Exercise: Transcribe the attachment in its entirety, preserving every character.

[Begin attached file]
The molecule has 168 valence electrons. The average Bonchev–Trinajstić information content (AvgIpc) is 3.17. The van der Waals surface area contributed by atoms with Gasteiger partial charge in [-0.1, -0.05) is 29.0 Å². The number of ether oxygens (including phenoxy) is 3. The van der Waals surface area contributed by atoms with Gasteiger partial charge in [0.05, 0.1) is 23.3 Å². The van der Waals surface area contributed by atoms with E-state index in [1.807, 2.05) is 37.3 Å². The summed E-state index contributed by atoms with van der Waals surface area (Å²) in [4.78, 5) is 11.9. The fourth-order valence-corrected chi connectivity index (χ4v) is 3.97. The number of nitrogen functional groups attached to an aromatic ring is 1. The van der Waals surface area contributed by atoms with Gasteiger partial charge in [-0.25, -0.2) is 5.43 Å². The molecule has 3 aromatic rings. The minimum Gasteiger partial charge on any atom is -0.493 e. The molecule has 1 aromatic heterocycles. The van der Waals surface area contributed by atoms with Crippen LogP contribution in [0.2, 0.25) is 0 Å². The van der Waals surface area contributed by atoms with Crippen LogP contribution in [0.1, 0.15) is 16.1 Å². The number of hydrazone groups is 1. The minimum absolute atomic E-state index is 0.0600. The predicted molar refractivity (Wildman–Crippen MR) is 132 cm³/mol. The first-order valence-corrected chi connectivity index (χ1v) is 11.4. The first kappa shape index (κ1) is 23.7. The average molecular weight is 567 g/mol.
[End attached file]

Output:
The molecule has 168 valence electrons. The average Bonchev–Trinajstić information content (AvgIpc) is 3.17. The van der Waals surface area contributed by atoms with Gasteiger partial charge in [-0.1, -0.05) is 29.0 Å². The number of ether oxygens (including phenoxy) is 3. The van der Waals surface area contributed by atoms with Gasteiger partial charge in [0.05, 0.1) is 23.3 Å². The van der Waals surface area contributed by atoms with E-state index in [1.807, 2.05) is 37.3 Å². The summed E-state index contributed by atoms with van der Waals surface area (Å²) in [4.78, 5) is 11.9. The fourth-order valence-corrected chi connectivity index (χ4v) is 3.97. The number of nitrogen functional groups attached to an aromatic ring is 1. The van der Waals surface area contributed by atoms with Gasteiger partial charge in [-0.25, -0.2) is 5.43 Å². The molecule has 3 aromatic rings. The minimum Gasteiger partial charge on any atom is -0.493 e. The molecule has 1 aromatic heterocycles. The van der Waals surface area contributed by atoms with Crippen LogP contribution in [0.2, 0.25) is 0 Å². The van der Waals surface area contributed by atoms with Crippen LogP contribution in [0.1, 0.15) is 16.1 Å². The number of hydrazone groups is 1. The minimum absolute atomic E-state index is 0.0600. The predicted molar refractivity (Wildman–Crippen MR) is 132 cm³/mol. The first-order valence-corrected chi connectivity index (χ1v) is 11.4. The first kappa shape index (κ1) is 23.7. The average molecular weight is 567 g/mol.